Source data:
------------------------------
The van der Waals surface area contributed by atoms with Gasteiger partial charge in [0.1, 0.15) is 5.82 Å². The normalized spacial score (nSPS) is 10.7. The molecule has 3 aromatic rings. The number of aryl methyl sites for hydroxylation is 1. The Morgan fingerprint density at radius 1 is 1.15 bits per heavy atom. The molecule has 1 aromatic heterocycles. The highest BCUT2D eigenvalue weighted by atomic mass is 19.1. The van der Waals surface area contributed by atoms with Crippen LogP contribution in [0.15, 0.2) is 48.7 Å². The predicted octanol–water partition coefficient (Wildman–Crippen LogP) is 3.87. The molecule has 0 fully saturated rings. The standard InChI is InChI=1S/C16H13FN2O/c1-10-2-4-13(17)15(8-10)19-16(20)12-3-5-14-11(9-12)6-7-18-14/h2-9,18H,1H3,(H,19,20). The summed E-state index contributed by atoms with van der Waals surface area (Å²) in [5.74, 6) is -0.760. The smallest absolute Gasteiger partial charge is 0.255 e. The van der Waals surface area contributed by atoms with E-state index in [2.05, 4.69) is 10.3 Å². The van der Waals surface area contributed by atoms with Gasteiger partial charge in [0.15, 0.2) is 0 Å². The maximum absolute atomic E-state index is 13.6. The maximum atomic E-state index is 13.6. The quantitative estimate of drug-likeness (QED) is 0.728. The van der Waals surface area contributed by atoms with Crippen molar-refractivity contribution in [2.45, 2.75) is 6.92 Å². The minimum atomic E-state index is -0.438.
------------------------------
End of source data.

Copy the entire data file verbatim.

The van der Waals surface area contributed by atoms with Gasteiger partial charge in [0.1, 0.15) is 5.82 Å². The normalized spacial score (nSPS) is 10.7. The molecule has 3 aromatic rings. The number of aryl methyl sites for hydroxylation is 1. The Morgan fingerprint density at radius 1 is 1.15 bits per heavy atom. The molecule has 1 aromatic heterocycles. The highest BCUT2D eigenvalue weighted by atomic mass is 19.1. The van der Waals surface area contributed by atoms with Crippen LogP contribution in [0.15, 0.2) is 48.7 Å². The predicted octanol–water partition coefficient (Wildman–Crippen LogP) is 3.87. The molecule has 0 fully saturated rings. The standard InChI is InChI=1S/C16H13FN2O/c1-10-2-4-13(17)15(8-10)19-16(20)12-3-5-14-11(9-12)6-7-18-14/h2-9,18H,1H3,(H,19,20). The summed E-state index contributed by atoms with van der Waals surface area (Å²) in [5.74, 6) is -0.760. The smallest absolute Gasteiger partial charge is 0.255 e. The van der Waals surface area contributed by atoms with E-state index in [2.05, 4.69) is 10.3 Å². The van der Waals surface area contributed by atoms with Gasteiger partial charge in [0.15, 0.2) is 0 Å². The maximum absolute atomic E-state index is 13.6. The maximum atomic E-state index is 13.6. The quantitative estimate of drug-likeness (QED) is 0.728. The van der Waals surface area contributed by atoms with Crippen molar-refractivity contribution in [2.45, 2.75) is 6.92 Å². The minimum atomic E-state index is -0.438.